Instant Translate

23 May 2014

How to Listen like Avalokiteshvara

In Buddhism, there is this bodhisattva called Avalokiteshvara, or commonly called 'Guan Shi Yin" in China and South East Asia (or "Guan Yin" in short).  This bodhisattva is an enlightened being living in heaven that has delayed his own buddhahood so as to save mankind from their sufferings.  He (or she as in Guan Yin) has the ability to listen and understand the suffering of others.  Buddhists believe that if we evoke his name, he will listen and help us.  Note that his one life cycle is of a few thousand years. 

In everyday life, you as a human being are also like Avalokiteshvara if you can practise deep listening and active listening.  Just by being able to listen with calm and understanding and without any judgement, we are already easing the suffering of another person.  If you were to engage in 30 minutes of such listening, you can relieve a great deal of pain in another person.  That's what coaches and trainers like us do: we listen to the voices of our clients.  But we go one step further: we also help them to see things from another perspective, a perspective that will make them realize that their suffering is not real.

For example, my trainees feel that they are treated unfairly in the workplace. Their bosses come and go every few years.  Each new boss has a completely new way of doing things that renders all their past achievements almost useless.  So they are always very busy to meet the targets set by the bosses, who upon achieving them, got promoted and move on.  But the staff will remain in their positions and have to re-start the whole process again when a new boss arrive.  No wonder they're feeling unmotivated and not driven!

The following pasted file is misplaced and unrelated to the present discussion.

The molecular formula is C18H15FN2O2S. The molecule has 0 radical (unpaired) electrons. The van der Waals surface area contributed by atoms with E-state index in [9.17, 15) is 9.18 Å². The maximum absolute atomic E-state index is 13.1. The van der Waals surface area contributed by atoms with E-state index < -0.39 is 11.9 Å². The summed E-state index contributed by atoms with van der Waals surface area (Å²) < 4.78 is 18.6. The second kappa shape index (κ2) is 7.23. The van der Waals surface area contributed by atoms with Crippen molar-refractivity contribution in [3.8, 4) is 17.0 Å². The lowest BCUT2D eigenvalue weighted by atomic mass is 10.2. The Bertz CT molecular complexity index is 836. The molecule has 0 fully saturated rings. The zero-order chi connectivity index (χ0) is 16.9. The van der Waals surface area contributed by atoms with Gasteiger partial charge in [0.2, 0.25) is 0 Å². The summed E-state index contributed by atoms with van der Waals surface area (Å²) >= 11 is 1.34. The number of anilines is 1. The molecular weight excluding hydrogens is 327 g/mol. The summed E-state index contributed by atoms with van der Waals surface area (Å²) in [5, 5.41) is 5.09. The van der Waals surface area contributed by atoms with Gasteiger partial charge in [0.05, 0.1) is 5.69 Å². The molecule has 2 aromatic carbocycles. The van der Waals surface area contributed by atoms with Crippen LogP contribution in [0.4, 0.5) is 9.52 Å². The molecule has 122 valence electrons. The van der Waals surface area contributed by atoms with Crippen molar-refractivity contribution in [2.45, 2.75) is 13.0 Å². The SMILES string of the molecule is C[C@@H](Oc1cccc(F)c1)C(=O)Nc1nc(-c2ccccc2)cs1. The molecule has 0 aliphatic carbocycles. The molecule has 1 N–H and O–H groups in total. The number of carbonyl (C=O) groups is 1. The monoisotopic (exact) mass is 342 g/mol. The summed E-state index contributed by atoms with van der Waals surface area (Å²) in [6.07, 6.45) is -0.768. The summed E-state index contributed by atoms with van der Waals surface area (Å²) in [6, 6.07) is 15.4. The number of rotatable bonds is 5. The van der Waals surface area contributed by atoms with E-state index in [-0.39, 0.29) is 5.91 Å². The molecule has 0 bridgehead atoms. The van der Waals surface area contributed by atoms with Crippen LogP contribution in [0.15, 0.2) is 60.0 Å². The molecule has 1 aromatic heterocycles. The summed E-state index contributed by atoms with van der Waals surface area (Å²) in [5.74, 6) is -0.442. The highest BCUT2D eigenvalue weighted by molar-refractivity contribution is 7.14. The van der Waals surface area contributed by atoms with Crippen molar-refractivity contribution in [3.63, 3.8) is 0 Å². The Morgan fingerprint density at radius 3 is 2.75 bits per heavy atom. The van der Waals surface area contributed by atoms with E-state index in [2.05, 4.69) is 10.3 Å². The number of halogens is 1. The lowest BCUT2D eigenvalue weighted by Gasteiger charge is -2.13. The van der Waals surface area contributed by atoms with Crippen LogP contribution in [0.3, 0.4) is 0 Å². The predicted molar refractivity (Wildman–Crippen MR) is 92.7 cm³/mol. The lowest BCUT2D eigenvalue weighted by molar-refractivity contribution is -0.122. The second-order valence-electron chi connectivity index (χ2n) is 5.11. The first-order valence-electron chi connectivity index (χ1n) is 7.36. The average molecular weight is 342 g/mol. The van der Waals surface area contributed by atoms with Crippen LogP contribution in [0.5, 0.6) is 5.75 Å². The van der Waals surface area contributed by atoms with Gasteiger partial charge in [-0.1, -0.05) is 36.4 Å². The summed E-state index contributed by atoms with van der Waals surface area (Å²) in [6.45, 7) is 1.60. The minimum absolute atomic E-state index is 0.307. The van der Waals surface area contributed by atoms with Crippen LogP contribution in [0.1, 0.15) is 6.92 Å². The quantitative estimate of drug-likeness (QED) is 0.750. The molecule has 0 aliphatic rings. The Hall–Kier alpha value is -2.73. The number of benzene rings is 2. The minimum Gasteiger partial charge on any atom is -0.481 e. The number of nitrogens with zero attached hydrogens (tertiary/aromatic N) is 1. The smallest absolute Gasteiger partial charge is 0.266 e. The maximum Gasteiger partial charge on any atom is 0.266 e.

But if you as the new boss can listen to their grievances, such negatives will recede.  There are 10 things to listen to:
  1. Listen to what is said
  2. Listen to what's not said
  3. Listen to between the lines
  4. Listen to the body language
  5. Listen to how things are said - tonality, pitch, volume, emphasis, pace, speed and tempo
  6. Listen to silence
  7. Listen to their breathing, for it indicates their state of mind
  8. Listen to feelings and emotions expressed (like laughter)
  9. Listen to context, that is, the before and after of what is said
  10. Listen to yourself: how you listen
By Andy Ng of Asia Trainers, the next course on How to Be an Effective Manager is on 22 October 2014 Wednesday 9 am to 5 pm.  Details of our other courses are at here. Related articles:

No comments :

Post a Comment